Josh Clemence • June 11, 2018
Anyone who’s dipped their toes into the waters of live audio production knows that various small things have a huge impact on sound quality. For example, did you know that every cable you use in your production setup has the potential to add noise to your audio feed? It’s important to understand audio cables – and how they’re made – to properly assess which one is right for the job.
Having audio issues? You might want to check out How To Fix Audio Issues On Your Live Stream first.
In this post, we’ll discuss the types of signals that different cables carry. As you’ll soon learn, they can either be balanced or unbalanced. This post dives deeper into what balanced and unbalanced audio means.
An audio cable carrying an unbalanced signal uses two wires: a signal and a ground.
The signal wire, as the name suggests, carries the audio signal to where it needs to go. The ground wire acts as a reference point for the signal. However, the ground wire itself also acts like an antenna, picking up unwanted noise along the way.
Because unbalanced cables can pick up noise as a signal is sent along the cable, they’re best used for short distances, like connecting a guitar to a nearby amp. Doing so will minimize the risk for unwanted noise.
Noise can come from a variety of electrical and radio interferences, but it most commonly comes from power cables, which can create a humming sound if they are near cables carrying unbalanced audio. Older, non-LED stage lighting (for example, spotlights or dimmers) can also add signal interference.
Note: The best technique for reducing noise when using unbalanced cables is to be careful with cable placement. A single perpendicular crossing of power & audio cables is much better than a parallel run. If parallel cannot be avoided, leave as much space as possible between audio and power cables.
RCA Audio Cables are an unbalanced analog audio connection that sends stereo audio over a right channel (red tip) and left channel (white or black tip). Because they’re unbalanced, they typically don’t run over 25 feet.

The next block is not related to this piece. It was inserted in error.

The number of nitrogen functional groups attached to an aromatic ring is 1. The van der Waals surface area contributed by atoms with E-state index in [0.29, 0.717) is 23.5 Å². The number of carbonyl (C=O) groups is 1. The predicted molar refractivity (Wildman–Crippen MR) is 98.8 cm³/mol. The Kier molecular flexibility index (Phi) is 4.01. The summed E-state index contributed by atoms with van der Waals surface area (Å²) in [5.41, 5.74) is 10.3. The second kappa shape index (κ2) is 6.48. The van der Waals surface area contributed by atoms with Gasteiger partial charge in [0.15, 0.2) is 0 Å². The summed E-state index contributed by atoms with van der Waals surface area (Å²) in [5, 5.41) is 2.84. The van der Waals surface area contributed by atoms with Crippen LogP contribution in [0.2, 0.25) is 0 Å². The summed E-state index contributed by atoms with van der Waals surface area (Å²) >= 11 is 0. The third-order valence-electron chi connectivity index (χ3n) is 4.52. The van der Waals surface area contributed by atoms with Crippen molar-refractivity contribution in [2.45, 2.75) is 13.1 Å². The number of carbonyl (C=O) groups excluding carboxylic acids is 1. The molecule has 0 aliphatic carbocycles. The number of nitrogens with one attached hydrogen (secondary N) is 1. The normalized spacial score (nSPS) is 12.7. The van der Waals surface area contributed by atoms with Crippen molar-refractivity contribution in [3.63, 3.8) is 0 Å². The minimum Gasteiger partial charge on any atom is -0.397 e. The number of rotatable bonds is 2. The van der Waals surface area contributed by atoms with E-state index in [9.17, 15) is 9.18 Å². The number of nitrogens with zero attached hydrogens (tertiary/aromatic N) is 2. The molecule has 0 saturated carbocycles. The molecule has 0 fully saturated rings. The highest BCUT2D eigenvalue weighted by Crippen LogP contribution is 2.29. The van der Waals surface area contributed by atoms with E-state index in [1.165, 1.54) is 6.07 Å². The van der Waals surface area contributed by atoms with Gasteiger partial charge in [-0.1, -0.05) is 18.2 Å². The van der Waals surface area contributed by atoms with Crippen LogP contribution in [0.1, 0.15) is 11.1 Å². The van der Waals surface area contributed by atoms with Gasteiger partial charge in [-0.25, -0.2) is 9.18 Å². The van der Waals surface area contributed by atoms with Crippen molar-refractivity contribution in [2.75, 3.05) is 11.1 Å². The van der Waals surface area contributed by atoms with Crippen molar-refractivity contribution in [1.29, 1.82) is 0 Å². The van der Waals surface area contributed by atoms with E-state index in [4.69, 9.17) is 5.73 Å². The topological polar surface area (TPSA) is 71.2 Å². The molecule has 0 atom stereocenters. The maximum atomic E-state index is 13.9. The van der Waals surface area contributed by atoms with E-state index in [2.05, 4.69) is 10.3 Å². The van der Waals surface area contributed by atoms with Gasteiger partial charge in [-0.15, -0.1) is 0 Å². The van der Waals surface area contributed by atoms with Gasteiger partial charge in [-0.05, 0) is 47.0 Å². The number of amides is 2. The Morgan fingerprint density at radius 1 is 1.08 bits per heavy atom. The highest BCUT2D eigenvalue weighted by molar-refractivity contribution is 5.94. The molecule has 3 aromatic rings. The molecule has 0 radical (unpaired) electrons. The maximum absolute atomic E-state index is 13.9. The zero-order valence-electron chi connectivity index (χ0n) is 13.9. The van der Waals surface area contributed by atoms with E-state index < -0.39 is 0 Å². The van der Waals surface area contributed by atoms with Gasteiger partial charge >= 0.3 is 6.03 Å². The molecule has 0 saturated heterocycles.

Quarter inch TS (tip, sleeve) cables are generally used for unbalanced signals. These are most commonly used with electric guitars, which often output to an amplifier. The diagram above shows how the cable works.
The structure of a balanced audio cable is similar to an unbalanced cable – with one addition. A balanced audio cable has a ground wire, but it also carries two copies of the same incoming audio signal, sometimes referred to as a “hot” (positive) and “cold” (negative) signal.
What’s the difference between the hot and cold signal?
The two signals are reversed in polarity, so as they travel down the cable, they cancel each other out (think of how adding positive and negative numbers of equal value amounts to zero).
Once the hot and cold signal get to the other end of the cable, however, the polarity of the cold signal is flipped, so that both signals are “in phase”, and perfectly in sync.
Here’s the cool part: if the cable picks up noise along the way, the noise added to both of those cables is not reversed in polarity. So when the cold signal flips in polarity to match the polarity of the hot signal, the noise carried along the cold signal cancels out with noise in the hot signal. This "canceling out" process is called "common-mode rejection," with the noise being the "common" signal between the two.
Because balanced signals send two “in-phase” signals, they’re also louder (roughly 6 to 10db) than what unbalanced signals can provide.
XLR cables can send balanced audio signals up to 200 feet. As you see in the diagram above, there are three male pins inside the connector – the groundwire, the hot signal, and the cold signal.
A quarter-inch TRS cable is another balanced professional audio cable. TRS stands for Tip, Ring, Sleeve, and can be used to send either mono (balanced) or stereo (unbalanced) signals. You’ll see in the above diagram how each one plays a role in the structure of a balanced signal.
Sometimes people confuse balanced audio signals with left/right right stereo balance, which is when audio is split into a left channel and right channel. This can be confusing because the connectors shown above can carry either balanced signals or unbalanced stereo signals (left and right channels).
Note: While it is less common, XLR and TRS cables are also capable of carrying unbalanced, stereo audio (both left and right channels on one cable) to a destination. They are however, still susceptible to the noise that unbalanced signals are prone to in these scenarios.
In conclusion, we’re strong advocates of balanced audio cables. They’re less susceptible to noise and provide a more reliable signal that is stronger over long distances. If you find yourself in a situation that requires unbalanced audio cabling, make sure to cross them perpendicularly to any power cable they may encounter.
When it comes to live video, audio is just one of the factors to consider. Another element that has a huge element on the quality of your production? The video. The technique behind how you frame and compose a shot will change a lot depending on what you're filming.
Check out our free Framing and Composition Guide for helpful tips that will improve your production.
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